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In 2018, under the creative direction of Hedi Slimane, the Triomphe logo was reintroduced and prominently featured in Celine’s collections. Slimane’s reinterpretation of the logo emphasised its graphic simplicity and its role as a hallmark of Celine’s Parisian heritage. Today, the Triomphe logo appears on a variety of Celine products, including handbags, shoes, ready-to-wear garments, and accessories. It is often seen embossed or printed on leather, woven into textiles, or used as hardware accents on Celine’s luxury goods.

MCM’s Visetos Print

Classic Print:

Monogram Print Bandana Scarf

MCM was created in Munich, Germany and its symbol of a hand-drawn MCM logo complete with laurel leaves tied with a ribbon paid homage to Bavarian King Ludwig I and his passion for neoclassicism. This same logo is paired with a diamond outline inspired by the lozenges of the Bavarian flag to create MCM’s cognac-and-black Visetos motif which has become a widely known pattern in luxury fashion today. The maison’s “Visetos” motif in its classic iteration is called the Cognac Visetos and includes a black pattern printed over a cognac base.

New Iteration:

HoneyDijon MCMEdit Img4 scaled

Staying true to their history of collaborations and celebrity capsule collections, MCM’s recent MCM x Honey Dijon Capsule Collection marked a new direction for the brand’s interpretation of their logo and monogram. The collection is described by the brand as “an electrifying fusion of music and fashion….co-created with the DJ and fashion favorite whose dynamic beats and style are just the kind of Maverick flavor we love”.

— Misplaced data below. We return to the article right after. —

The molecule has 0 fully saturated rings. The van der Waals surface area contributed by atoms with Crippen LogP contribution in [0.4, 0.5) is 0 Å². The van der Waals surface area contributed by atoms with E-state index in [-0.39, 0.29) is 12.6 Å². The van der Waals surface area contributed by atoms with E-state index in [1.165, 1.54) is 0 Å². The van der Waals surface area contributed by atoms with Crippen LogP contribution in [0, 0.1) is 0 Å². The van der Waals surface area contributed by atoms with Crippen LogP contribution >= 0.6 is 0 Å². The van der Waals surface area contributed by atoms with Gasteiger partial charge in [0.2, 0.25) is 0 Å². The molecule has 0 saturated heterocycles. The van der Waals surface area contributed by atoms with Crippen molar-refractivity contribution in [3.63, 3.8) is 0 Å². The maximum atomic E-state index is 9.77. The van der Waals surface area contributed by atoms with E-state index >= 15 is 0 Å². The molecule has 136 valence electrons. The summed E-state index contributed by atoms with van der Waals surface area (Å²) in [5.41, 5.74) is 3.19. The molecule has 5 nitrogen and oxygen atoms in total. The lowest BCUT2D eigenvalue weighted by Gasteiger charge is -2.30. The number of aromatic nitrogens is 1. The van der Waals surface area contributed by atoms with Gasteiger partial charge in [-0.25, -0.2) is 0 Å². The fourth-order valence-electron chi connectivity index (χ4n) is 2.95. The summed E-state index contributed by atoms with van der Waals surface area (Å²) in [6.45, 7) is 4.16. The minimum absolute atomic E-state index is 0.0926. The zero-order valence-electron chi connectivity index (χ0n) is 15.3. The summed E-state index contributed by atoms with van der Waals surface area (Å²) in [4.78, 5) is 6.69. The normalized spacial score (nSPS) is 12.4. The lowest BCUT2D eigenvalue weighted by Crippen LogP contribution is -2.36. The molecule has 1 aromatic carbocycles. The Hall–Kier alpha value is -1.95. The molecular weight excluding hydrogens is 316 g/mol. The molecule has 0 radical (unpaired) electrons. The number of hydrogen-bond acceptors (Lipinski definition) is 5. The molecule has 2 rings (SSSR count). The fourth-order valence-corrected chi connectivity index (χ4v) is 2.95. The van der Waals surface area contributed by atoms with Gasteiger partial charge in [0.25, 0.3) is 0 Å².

Yves Saint Laurent’s Cassandre Motif

Original iteration:

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The Yves Saint Laurent Cassandre motif was designed by graphic designer Adolphe Mouron Cassandre (A.M. Cassandre) in 1961. Renowned for his contributions to the Art Deco and Modernist movements, he designed the YSL logo in 1961 when Yves Saint Laurent founded his now legendary eponymous fashion house. The YSL logo features the letters “YSL” intertwined in a distinctive monogram. The symmetrical design captures the essence of Yves Saint Laurent’s innovative and sophisticated approach to fashion. The YSL logo quickly became an integral part of the brand’s visual identity, appearing on clothing, accessories, and packaging. Its clean lines and bold presence contributed to the brand’s recognition and popularity. Over the years, the YSL logo has been adapted and stylised the Cassandre motif in various ways while maintaining its core elements.

Modern Motif:

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Yves Saint Laurent was then rebranded as Saint Laurent Paris as of Spring/Summer 2013. When Anthony Vaccarello was appointed as creative director of Saint Laurent Paris in 2016, he brought renewed attention to the Cassandre motif. He emphasised the logo’s historical significance while modernising its application in contemporary fashion. Vaccarello utilised the YSL logo by integrating it into designs that reflect his bold and edgy aesthetic. This includes its prominent display on handbags, shoes, ready-to-wear garments, and accessories across Saint Laurent’s collections.